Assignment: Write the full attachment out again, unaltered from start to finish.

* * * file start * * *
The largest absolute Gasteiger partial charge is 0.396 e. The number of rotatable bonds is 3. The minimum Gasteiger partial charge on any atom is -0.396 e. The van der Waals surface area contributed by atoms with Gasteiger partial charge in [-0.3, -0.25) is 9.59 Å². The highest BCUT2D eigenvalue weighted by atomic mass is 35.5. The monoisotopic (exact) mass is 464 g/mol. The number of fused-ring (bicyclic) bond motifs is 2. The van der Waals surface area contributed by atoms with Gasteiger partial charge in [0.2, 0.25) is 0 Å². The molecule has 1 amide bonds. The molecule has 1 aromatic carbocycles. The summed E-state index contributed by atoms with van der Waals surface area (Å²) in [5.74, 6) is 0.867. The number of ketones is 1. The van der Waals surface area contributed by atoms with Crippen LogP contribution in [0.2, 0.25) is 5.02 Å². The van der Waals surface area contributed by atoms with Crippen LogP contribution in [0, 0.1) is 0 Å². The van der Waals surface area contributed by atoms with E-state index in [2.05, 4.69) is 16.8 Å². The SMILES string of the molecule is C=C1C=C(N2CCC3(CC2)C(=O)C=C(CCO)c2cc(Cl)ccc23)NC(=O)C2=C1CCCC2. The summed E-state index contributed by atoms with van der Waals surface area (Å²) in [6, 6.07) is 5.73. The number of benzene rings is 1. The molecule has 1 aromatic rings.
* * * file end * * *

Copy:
The largest absolute Gasteiger partial charge is 0.396 e. The number of rotatable bonds is 3. The minimum Gasteiger partial charge on any atom is -0.396 e. The van der Waals surface area contributed by atoms with Gasteiger partial charge in [-0.3, -0.25) is 9.59 Å². The highest BCUT2D eigenvalue weighted by atomic mass is 35.5. The monoisotopic (exact) mass is 464 g/mol. The number of fused-ring (bicyclic) bond motifs is 2. The van der Waals surface area contributed by atoms with Gasteiger partial charge in [0.2, 0.25) is 0 Å². The molecule has 1 amide bonds. The molecule has 1 aromatic carbocycles. The summed E-state index contributed by atoms with van der Waals surface area (Å²) in [5.74, 6) is 0.867. The number of ketones is 1. The van der Waals surface area contributed by atoms with Crippen LogP contribution in [0.2, 0.25) is 5.02 Å². The van der Waals surface area contributed by atoms with Crippen LogP contribution in [0, 0.1) is 0 Å². The van der Waals surface area contributed by atoms with E-state index in [2.05, 4.69) is 16.8 Å². The SMILES string of the molecule is C=C1C=C(N2CCC3(CC2)C(=O)C=C(CCO)c2cc(Cl)ccc23)NC(=O)C2=C1CCCC2. The summed E-state index contributed by atoms with van der Waals surface area (Å²) in [6, 6.07) is 5.73. The number of benzene rings is 1. The molecule has 1 aromatic rings.